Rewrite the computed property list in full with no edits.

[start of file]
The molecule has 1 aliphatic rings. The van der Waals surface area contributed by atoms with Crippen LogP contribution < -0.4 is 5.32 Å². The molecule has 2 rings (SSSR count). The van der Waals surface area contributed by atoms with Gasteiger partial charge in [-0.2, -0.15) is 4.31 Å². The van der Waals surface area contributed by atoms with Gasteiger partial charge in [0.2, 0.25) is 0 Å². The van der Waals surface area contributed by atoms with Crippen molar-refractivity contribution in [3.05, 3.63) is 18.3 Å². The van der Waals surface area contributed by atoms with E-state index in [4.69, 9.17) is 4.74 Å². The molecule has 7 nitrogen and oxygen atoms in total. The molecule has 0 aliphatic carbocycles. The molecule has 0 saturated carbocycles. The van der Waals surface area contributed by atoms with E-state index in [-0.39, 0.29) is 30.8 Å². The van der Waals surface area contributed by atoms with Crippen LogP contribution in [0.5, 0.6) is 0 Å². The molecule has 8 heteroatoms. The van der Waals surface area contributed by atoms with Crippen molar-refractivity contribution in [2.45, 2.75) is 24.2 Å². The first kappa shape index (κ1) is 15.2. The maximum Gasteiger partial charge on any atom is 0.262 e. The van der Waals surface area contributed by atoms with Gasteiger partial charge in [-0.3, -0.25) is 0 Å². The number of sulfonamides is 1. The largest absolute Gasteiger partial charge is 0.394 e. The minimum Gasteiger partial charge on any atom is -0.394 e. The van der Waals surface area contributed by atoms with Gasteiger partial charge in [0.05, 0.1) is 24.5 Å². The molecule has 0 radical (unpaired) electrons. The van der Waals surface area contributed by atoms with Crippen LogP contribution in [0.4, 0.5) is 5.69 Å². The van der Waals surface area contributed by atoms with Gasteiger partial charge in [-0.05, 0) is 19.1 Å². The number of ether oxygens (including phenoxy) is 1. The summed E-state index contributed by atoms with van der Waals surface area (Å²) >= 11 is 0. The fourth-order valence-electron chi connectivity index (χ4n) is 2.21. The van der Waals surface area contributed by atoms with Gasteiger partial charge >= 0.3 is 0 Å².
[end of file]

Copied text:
The molecule has 1 aliphatic rings. The van der Waals surface area contributed by atoms with Crippen LogP contribution < -0.4 is 5.32 Å². The molecule has 2 rings (SSSR count). The van der Waals surface area contributed by atoms with Gasteiger partial charge in [-0.2, -0.15) is 4.31 Å². The van der Waals surface area contributed by atoms with Gasteiger partial charge in [0.2, 0.25) is 0 Å². The van der Waals surface area contributed by atoms with Crippen molar-refractivity contribution in [3.05, 3.63) is 18.3 Å². The van der Waals surface area contributed by atoms with E-state index in [4.69, 9.17) is 4.74 Å². The molecule has 7 nitrogen and oxygen atoms in total. The molecule has 0 aliphatic carbocycles. The molecule has 0 saturated carbocycles. The van der Waals surface area contributed by atoms with E-state index in [-0.39, 0.29) is 30.8 Å². The van der Waals surface area contributed by atoms with Crippen LogP contribution in [0.5, 0.6) is 0 Å². The molecule has 8 heteroatoms. The van der Waals surface area contributed by atoms with Crippen molar-refractivity contribution in [2.45, 2.75) is 24.2 Å². The first kappa shape index (κ1) is 15.2. The maximum Gasteiger partial charge on any atom is 0.262 e. The van der Waals surface area contributed by atoms with Gasteiger partial charge in [-0.3, -0.25) is 0 Å². The number of sulfonamides is 1. The largest absolute Gasteiger partial charge is 0.394 e. The minimum Gasteiger partial charge on any atom is -0.394 e. The van der Waals surface area contributed by atoms with Gasteiger partial charge in [0.05, 0.1) is 24.5 Å². The molecule has 0 radical (unpaired) electrons. The van der Waals surface area contributed by atoms with Crippen LogP contribution in [0.4, 0.5) is 5.69 Å². The van der Waals surface area contributed by atoms with Gasteiger partial charge in [-0.05, 0) is 19.1 Å². The number of ether oxygens (including phenoxy) is 1. The summed E-state index contributed by atoms with van der Waals surface area (Å²) >= 11 is 0. The fourth-order valence-electron chi connectivity index (χ4n) is 2.21. The van der Waals surface area contributed by atoms with Gasteiger partial charge >= 0.3 is 0 Å².